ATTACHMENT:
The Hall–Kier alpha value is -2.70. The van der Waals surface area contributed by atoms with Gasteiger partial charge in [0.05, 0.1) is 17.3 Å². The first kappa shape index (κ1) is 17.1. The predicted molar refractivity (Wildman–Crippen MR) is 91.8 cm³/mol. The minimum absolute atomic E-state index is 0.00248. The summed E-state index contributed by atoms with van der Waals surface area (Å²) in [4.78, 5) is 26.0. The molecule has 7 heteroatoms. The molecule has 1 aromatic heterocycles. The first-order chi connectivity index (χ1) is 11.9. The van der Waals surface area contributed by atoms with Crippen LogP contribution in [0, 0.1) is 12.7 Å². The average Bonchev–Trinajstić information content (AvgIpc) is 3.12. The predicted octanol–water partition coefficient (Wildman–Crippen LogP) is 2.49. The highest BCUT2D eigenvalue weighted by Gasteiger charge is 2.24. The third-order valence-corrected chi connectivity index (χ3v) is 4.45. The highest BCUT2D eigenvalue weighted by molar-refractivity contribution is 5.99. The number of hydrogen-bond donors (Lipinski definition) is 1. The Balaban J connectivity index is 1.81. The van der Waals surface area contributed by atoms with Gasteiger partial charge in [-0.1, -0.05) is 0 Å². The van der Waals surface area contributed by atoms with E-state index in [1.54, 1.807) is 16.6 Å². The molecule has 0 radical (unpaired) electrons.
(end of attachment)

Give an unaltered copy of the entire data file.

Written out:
The Hall–Kier alpha value is -2.70. The van der Waals surface area contributed by atoms with Gasteiger partial charge in [0.05, 0.1) is 17.3 Å². The first kappa shape index (κ1) is 17.1. The predicted molar refractivity (Wildman–Crippen MR) is 91.8 cm³/mol. The minimum absolute atomic E-state index is 0.00248. The summed E-state index contributed by atoms with van der Waals surface area (Å²) in [4.78, 5) is 26.0. The molecule has 7 heteroatoms. The molecule has 1 aromatic heterocycles. The first-order chi connectivity index (χ1) is 11.9. The van der Waals surface area contributed by atoms with Crippen LogP contribution in [0, 0.1) is 12.7 Å². The average Bonchev–Trinajstić information content (AvgIpc) is 3.12. The predicted octanol–water partition coefficient (Wildman–Crippen LogP) is 2.49. The highest BCUT2D eigenvalue weighted by Gasteiger charge is 2.24. The third-order valence-corrected chi connectivity index (χ3v) is 4.45. The highest BCUT2D eigenvalue weighted by molar-refractivity contribution is 5.99. The number of hydrogen-bond donors (Lipinski definition) is 1. The Balaban J connectivity index is 1.81. The van der Waals surface area contributed by atoms with Gasteiger partial charge in [-0.1, -0.05) is 0 Å². The van der Waals surface area contributed by atoms with E-state index in [1.54, 1.807) is 16.6 Å². The molecule has 0 radical (unpaired) electrons.